My latest trip to Basel was a mixed bag. I had hoped to visit my favorite music store and get a CD, but I now believe the CD doesn’t exist yet. I must have missed the information on Bait Jaffe’s website. “Klezmer Soul Food” is the name of their show, not a new CD.
At Musik Hug, I joked with the sales guy about not having CDs by local performers. I did find a cool Klezmer anthology that I got. The card reader wouldn’t recognize my AmEx credit card. After several tries, the sales guy rubbed the magnetic strip with his fingers, then Voila! It worked. We joked about his “magic fingers” and I said maybe I’d better take him along with me on the rest of my shopping.
Went into a nice Italian restaurant to restore myself and watch the powerful Rhein go rolling by. A nearby modernized bridge had an old-fashioned little tower in the middle that reminded me of an anecdote about Gen. Guisan, credited with saving Switzerland from a Nazi invasion.
After dinner in Basel with a friend late in 1939, they went outside for a walk. He went to a key bridge into Germany and saw only a single, sleepy untrained watchman there. That’s when Gen. Guisan knew they were in deep, uh, trouble.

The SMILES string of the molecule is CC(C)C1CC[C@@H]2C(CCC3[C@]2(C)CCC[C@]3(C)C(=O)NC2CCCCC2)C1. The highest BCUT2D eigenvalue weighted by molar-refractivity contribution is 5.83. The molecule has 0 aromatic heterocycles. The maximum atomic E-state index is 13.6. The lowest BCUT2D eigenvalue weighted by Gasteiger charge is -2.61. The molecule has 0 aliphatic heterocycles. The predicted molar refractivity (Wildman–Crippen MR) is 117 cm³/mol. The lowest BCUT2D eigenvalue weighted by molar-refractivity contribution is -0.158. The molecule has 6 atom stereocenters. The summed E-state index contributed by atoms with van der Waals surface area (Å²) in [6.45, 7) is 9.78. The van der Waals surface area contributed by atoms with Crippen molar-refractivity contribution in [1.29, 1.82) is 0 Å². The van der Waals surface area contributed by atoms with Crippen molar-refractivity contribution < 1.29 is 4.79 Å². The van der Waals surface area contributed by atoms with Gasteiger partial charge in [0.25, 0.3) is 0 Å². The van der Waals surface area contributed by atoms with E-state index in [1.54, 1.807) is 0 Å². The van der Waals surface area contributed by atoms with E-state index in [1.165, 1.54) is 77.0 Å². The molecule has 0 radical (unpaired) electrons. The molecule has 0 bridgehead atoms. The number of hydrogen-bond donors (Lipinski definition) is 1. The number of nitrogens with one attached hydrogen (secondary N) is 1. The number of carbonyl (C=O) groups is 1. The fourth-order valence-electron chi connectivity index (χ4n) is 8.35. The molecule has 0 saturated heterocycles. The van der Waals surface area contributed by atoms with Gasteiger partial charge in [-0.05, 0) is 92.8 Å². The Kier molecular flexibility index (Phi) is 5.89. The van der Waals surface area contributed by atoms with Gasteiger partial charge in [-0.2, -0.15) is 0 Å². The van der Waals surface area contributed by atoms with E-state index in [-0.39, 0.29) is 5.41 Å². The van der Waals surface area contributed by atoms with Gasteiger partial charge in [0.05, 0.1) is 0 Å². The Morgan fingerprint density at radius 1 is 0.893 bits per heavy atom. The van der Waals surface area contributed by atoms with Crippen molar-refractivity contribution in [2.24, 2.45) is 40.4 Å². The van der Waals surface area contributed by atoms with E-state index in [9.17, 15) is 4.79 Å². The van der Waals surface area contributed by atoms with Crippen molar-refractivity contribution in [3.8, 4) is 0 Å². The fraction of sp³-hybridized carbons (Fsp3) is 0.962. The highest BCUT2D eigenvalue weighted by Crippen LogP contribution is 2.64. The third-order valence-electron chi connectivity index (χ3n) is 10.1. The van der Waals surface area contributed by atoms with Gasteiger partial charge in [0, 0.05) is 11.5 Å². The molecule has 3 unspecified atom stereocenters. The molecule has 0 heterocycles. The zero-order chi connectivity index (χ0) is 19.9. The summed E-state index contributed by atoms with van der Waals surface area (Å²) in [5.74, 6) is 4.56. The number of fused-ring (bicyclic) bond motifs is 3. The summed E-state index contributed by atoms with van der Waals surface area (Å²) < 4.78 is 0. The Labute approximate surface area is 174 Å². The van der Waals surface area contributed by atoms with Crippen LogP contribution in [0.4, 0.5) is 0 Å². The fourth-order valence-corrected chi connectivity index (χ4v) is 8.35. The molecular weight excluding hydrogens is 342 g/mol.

Before WW II started, he had been appointed top general of the woefully-underprepared Swiss Army. They weren’t worried, because the Swiss government had close connections with the French, including the overwhelmingly armed and experienced French Army. The Swiss, not to mention the French, figured Hitler didn’t have a chance.
Of such miscalculations are war and destruction made.
Later, I saw an impresssive looking church named the “Predigerkirche Basel” that was open from 2 pm until 4 pm. It was built around 1255 during a time of great rivalry between the Franciscans and the Dominicans. In Switzerland, the Domincans are called “Predigern,” preachers, so it is a Dominican church, as opposed to a parish church.
Since the Franciscans went around with no shoes, they are called “Baerfussers,” the bare-footed ones. There is even a BaerfusserPlatz in downtown Basel. You can make lots of witty puns using baer (bare) and baer (bear – the animal and mascot for the city of Berne (get it? Baern?).
And the Baselers are famous for their wit and creativity. Here’s an example, below on the right.
And now, back to the medieval theological battles.
Supported by different members of the aristocracy, the two orders have battled it out ever since. See Umberto Eco’s “The Name of the Rose,” for an excellent and hilarious debate between two of their representatives.
It feels crass and/or tourist-y to take pix inside houses of worship, so I usually don’t do it. Anyway, I found pix on the Internet: